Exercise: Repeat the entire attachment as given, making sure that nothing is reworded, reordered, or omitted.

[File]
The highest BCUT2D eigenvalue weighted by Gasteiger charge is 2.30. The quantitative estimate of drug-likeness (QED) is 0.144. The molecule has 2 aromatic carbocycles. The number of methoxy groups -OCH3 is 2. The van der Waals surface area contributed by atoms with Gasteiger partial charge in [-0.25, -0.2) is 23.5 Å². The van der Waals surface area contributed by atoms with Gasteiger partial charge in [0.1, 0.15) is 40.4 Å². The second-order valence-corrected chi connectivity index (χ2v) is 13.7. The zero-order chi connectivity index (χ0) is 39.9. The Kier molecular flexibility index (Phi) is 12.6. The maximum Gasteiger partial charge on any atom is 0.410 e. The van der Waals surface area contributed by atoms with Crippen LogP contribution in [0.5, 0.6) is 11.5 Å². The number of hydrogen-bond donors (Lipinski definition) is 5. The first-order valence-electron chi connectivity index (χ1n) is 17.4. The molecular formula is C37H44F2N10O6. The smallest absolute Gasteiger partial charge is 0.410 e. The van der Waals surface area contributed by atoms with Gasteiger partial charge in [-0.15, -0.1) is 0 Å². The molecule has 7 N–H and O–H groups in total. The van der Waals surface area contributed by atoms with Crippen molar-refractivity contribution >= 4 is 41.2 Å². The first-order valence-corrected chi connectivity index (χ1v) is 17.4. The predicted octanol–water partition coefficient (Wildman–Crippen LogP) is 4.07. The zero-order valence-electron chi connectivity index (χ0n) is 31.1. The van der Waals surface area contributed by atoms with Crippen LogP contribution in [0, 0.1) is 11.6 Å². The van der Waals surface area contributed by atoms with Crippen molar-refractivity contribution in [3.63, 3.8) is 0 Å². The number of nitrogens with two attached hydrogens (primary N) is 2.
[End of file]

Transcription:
The highest BCUT2D eigenvalue weighted by Gasteiger charge is 2.30. The quantitative estimate of drug-likeness (QED) is 0.144. The molecule has 2 aromatic carbocycles. The number of methoxy groups -OCH3 is 2. The van der Waals surface area contributed by atoms with Gasteiger partial charge in [-0.25, -0.2) is 23.5 Å². The van der Waals surface area contributed by atoms with Gasteiger partial charge in [0.1, 0.15) is 40.4 Å². The second-order valence-corrected chi connectivity index (χ2v) is 13.7. The zero-order chi connectivity index (χ0) is 39.9. The Kier molecular flexibility index (Phi) is 12.6. The maximum Gasteiger partial charge on any atom is 0.410 e. The van der Waals surface area contributed by atoms with Crippen LogP contribution in [0.5, 0.6) is 11.5 Å². The number of hydrogen-bond donors (Lipinski definition) is 5. The first-order valence-electron chi connectivity index (χ1n) is 17.4. The molecular formula is C37H44F2N10O6. The smallest absolute Gasteiger partial charge is 0.410 e. The van der Waals surface area contributed by atoms with Gasteiger partial charge in [-0.15, -0.1) is 0 Å². The molecule has 7 N–H and O–H groups in total. The van der Waals surface area contributed by atoms with Crippen molar-refractivity contribution >= 4 is 41.2 Å². The first-order valence-corrected chi connectivity index (χ1v) is 17.4. The predicted octanol–water partition coefficient (Wildman–Crippen LogP) is 4.07. The zero-order valence-electron chi connectivity index (χ0n) is 31.1. The van der Waals surface area contributed by atoms with Crippen LogP contribution in [0, 0.1) is 11.6 Å². The van der Waals surface area contributed by atoms with Crippen molar-refractivity contribution in [3.63, 3.8) is 0 Å². The number of nitrogens with two attached hydrogens (primary N) is 2.